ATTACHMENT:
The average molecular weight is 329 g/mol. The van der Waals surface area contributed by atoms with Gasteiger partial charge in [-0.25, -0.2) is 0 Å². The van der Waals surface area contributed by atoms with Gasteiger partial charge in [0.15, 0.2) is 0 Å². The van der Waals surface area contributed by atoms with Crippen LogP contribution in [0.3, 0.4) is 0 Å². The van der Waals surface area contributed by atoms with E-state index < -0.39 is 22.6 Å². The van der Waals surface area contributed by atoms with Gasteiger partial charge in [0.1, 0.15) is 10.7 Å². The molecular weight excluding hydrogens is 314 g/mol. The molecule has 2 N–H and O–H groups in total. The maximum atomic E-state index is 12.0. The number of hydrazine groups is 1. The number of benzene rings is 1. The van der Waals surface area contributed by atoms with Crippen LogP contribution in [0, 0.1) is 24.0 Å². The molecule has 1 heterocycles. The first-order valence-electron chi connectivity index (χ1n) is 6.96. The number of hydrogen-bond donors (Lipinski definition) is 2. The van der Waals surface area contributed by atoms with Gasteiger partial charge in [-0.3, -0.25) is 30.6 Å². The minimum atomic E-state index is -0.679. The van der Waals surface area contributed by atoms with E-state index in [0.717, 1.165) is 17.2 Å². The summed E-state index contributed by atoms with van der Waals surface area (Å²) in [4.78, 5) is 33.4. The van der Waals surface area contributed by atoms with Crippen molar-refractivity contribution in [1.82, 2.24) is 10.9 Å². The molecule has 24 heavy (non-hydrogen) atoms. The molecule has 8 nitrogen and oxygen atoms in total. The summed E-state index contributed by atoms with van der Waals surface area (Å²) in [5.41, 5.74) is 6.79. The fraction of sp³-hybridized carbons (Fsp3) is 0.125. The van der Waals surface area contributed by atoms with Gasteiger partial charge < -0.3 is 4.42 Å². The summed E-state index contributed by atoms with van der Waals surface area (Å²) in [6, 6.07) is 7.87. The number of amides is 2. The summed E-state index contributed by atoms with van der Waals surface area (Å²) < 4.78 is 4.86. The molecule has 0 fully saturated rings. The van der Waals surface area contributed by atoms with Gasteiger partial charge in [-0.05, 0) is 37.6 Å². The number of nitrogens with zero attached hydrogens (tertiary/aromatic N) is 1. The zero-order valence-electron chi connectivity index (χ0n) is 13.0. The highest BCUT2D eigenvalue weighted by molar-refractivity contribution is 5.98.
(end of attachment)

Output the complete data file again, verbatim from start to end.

The average molecular weight is 329 g/mol. The van der Waals surface area contributed by atoms with Gasteiger partial charge in [-0.25, -0.2) is 0 Å². The van der Waals surface area contributed by atoms with Gasteiger partial charge in [0.15, 0.2) is 0 Å². The van der Waals surface area contributed by atoms with Crippen LogP contribution in [0.3, 0.4) is 0 Å². The van der Waals surface area contributed by atoms with E-state index < -0.39 is 22.6 Å². The van der Waals surface area contributed by atoms with Gasteiger partial charge in [0.1, 0.15) is 10.7 Å². The molecular weight excluding hydrogens is 314 g/mol. The molecule has 2 N–H and O–H groups in total. The maximum atomic E-state index is 12.0. The number of hydrazine groups is 1. The number of benzene rings is 1. The van der Waals surface area contributed by atoms with Crippen LogP contribution in [0, 0.1) is 24.0 Å². The molecule has 1 heterocycles. The first-order valence-electron chi connectivity index (χ1n) is 6.96. The number of hydrogen-bond donors (Lipinski definition) is 2. The van der Waals surface area contributed by atoms with Gasteiger partial charge in [-0.3, -0.25) is 30.6 Å². The minimum atomic E-state index is -0.679. The van der Waals surface area contributed by atoms with E-state index in [0.717, 1.165) is 17.2 Å². The summed E-state index contributed by atoms with van der Waals surface area (Å²) in [4.78, 5) is 33.4. The van der Waals surface area contributed by atoms with Crippen molar-refractivity contribution in [1.82, 2.24) is 10.9 Å². The molecule has 24 heavy (non-hydrogen) atoms. The molecule has 8 nitrogen and oxygen atoms in total. The summed E-state index contributed by atoms with van der Waals surface area (Å²) in [5.41, 5.74) is 6.79. The fraction of sp³-hybridized carbons (Fsp3) is 0.125. The van der Waals surface area contributed by atoms with Gasteiger partial charge < -0.3 is 4.42 Å². The summed E-state index contributed by atoms with van der Waals surface area (Å²) in [6, 6.07) is 7.87. The number of amides is 2. The summed E-state index contributed by atoms with van der Waals surface area (Å²) < 4.78 is 4.86. The molecule has 0 fully saturated rings. The van der Waals surface area contributed by atoms with Gasteiger partial charge in [-0.05, 0) is 37.6 Å². The number of nitrogens with zero attached hydrogens (tertiary/aromatic N) is 1. The zero-order valence-electron chi connectivity index (χ0n) is 13.0. The highest BCUT2D eigenvalue weighted by molar-refractivity contribution is 5.98.